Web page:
As Google sharpens the focus on its new Inbox email app, the company has quietly made another move on the email front: it appears to have pulled the Sparrow iOS and Mac apps from their respective Apple App Stores. Google, as you may remember, acquired the French startup Sparrow, including its staff, its email management apps and its technology, back in 2012.
Google’s last cache of an active page for the $2.99 iOS app was made on February 12, while the $9.99 Mac app was last seen on February 13, and the free Mac app Sparrow Lite was also last seen February 12. Right now, if you really want it, you can still download Sparrow for Mac directly from Sparrow’s own web site.
Inbox — the “smart” email app that helps you manage your inbox — got a mainly positive review from us when it launched in October 2014. It has been in a closed, invite-only service since then, with occasional, strategic openings of the floodgates to let in more users quickly. In January, Google released some early stats about usage that noted 70% of early adopters were Android users, and how many people were using its other features like “Snooze” to read later, Highlights and Bundles.
Sparrow flying away for good shouldn’t come as too much of a surprise, but it has been a long time coming. At the time of Google’s acquisition in 2012, reportedly for under $25 million, Sparrow/Google more or less stopped big developments but kept the apps operational and pledged support for existing users.
“While we’ll be working on new things at Google, we will continue to make Sparrow available and provide support for our users,” co-founder and CEO Dom Leca wrote on the site’s homepage at the time of the acquisition. The sale to Google saw a lot of backlash and lament about the eventual fate of the apps.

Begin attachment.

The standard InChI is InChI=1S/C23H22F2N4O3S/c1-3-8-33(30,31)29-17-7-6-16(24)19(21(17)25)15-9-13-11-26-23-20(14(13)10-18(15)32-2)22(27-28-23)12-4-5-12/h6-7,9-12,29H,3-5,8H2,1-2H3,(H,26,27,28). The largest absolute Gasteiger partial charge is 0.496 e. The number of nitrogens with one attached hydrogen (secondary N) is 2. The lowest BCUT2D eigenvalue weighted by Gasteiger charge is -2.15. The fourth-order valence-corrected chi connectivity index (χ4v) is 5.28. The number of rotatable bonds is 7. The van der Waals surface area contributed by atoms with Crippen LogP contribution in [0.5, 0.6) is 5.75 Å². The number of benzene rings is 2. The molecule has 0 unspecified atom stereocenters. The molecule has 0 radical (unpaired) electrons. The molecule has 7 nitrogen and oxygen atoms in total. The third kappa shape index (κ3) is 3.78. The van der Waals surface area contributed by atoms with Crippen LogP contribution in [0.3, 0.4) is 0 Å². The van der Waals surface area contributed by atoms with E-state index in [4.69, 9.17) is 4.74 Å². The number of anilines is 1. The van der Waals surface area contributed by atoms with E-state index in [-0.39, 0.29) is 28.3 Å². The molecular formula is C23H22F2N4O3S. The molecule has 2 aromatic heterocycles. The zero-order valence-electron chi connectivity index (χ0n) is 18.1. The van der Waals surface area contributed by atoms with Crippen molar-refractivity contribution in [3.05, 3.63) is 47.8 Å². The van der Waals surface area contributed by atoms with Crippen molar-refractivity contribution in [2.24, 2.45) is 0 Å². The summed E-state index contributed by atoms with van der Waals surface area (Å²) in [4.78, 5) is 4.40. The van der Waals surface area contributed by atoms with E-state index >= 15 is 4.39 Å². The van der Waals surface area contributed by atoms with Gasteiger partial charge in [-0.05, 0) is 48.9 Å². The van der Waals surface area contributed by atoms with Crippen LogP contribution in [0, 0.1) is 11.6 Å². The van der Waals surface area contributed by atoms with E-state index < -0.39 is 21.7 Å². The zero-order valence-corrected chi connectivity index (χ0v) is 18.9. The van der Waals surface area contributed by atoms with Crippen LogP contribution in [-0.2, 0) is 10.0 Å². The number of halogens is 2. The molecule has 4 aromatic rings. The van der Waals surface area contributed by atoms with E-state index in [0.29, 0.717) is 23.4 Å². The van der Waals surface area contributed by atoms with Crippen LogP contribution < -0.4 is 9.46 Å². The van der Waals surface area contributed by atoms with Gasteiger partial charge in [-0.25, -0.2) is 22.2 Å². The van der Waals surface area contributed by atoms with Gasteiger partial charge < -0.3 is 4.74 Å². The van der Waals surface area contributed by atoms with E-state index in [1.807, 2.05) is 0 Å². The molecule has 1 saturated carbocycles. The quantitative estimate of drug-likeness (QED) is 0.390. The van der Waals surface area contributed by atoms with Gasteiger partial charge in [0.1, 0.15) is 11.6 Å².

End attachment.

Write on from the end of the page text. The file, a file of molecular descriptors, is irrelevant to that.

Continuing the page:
At the time of the sale, Sparrow was one of the most popular iPhone utility apps. When it first launched on iOS, people praised it for offering a simple, easy-to-use, gesture-based email management service, managing to create what Apple itself, and Google, had completely failed to do for email on the iPhone. It managed to hold on to is high ranking for months after the sale to Google without any apparent effort, before eventually tumbling into neglected obscurity, ending as the 842nd most downloaded app, according to AppAnnie.
(The last update to the iOS app was made in October 2013, to add iOS 7 compatibility; it never added iOS 8 support. Sparrow/Google also played around a bit with the price, changing it from $2.99 to $4.99 at one point. The Mac apps never got updated.)
Meanwhile, former Sparrow team members joined Google. Some, such as product designer Jean-Marc Denis, went specifically to work on Inbox. And many other competing email apps have been launched and updated in the meantime. Currently, Gmail and Yahoo Mail are in Apple’s overall ranking of most-popular free apps.
Now it appears that with Google’s bigger push to make Inbox is clear Gmail alternative, Google has done some of its infamous and regular spring cleaning. (Could it be that Google’s on a mini-spree: just last week, Google shut down Helpouts, a Hangouts-based service where you could pay to get people to help you with tasks over its video conferencing service.)
We have reached out to Google, and the Sparrow support email, to ask for further details and will update this post as we learn more.